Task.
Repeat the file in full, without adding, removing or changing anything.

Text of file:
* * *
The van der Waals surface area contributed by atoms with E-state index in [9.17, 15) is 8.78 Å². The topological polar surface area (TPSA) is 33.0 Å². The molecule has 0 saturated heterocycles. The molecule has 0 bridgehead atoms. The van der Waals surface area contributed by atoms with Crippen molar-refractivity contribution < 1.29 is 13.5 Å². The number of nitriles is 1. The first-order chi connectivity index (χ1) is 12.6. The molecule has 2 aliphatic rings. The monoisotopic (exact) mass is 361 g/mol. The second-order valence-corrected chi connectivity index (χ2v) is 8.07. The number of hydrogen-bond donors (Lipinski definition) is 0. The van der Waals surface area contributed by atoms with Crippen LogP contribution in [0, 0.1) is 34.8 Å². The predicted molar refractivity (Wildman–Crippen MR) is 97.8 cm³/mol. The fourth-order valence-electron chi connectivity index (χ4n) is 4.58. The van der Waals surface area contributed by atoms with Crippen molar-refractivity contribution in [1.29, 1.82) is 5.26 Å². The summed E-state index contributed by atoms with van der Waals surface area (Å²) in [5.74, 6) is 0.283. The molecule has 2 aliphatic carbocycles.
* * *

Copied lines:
The van der Waals surface area contributed by atoms with E-state index in [9.17, 15) is 8.78 Å². The topological polar surface area (TPSA) is 33.0 Å². The molecule has 0 saturated heterocycles. The molecule has 0 bridgehead atoms. The van der Waals surface area contributed by atoms with Crippen molar-refractivity contribution < 1.29 is 13.5 Å². The number of nitriles is 1. The first-order chi connectivity index (χ1) is 12.6. The molecule has 2 aliphatic rings. The monoisotopic (exact) mass is 361 g/mol. The second-order valence-corrected chi connectivity index (χ2v) is 8.07. The number of hydrogen-bond donors (Lipinski definition) is 0. The van der Waals surface area contributed by atoms with Crippen LogP contribution in [0, 0.1) is 34.8 Å². The predicted molar refractivity (Wildman–Crippen MR) is 97.8 cm³/mol. The fourth-order valence-electron chi connectivity index (χ4n) is 4.58. The van der Waals surface area contributed by atoms with Crippen molar-refractivity contribution in [1.29, 1.82) is 5.26 Å². The summed E-state index contributed by atoms with van der Waals surface area (Å²) in [5.74, 6) is 0.283. The molecule has 2 aliphatic carbocycles.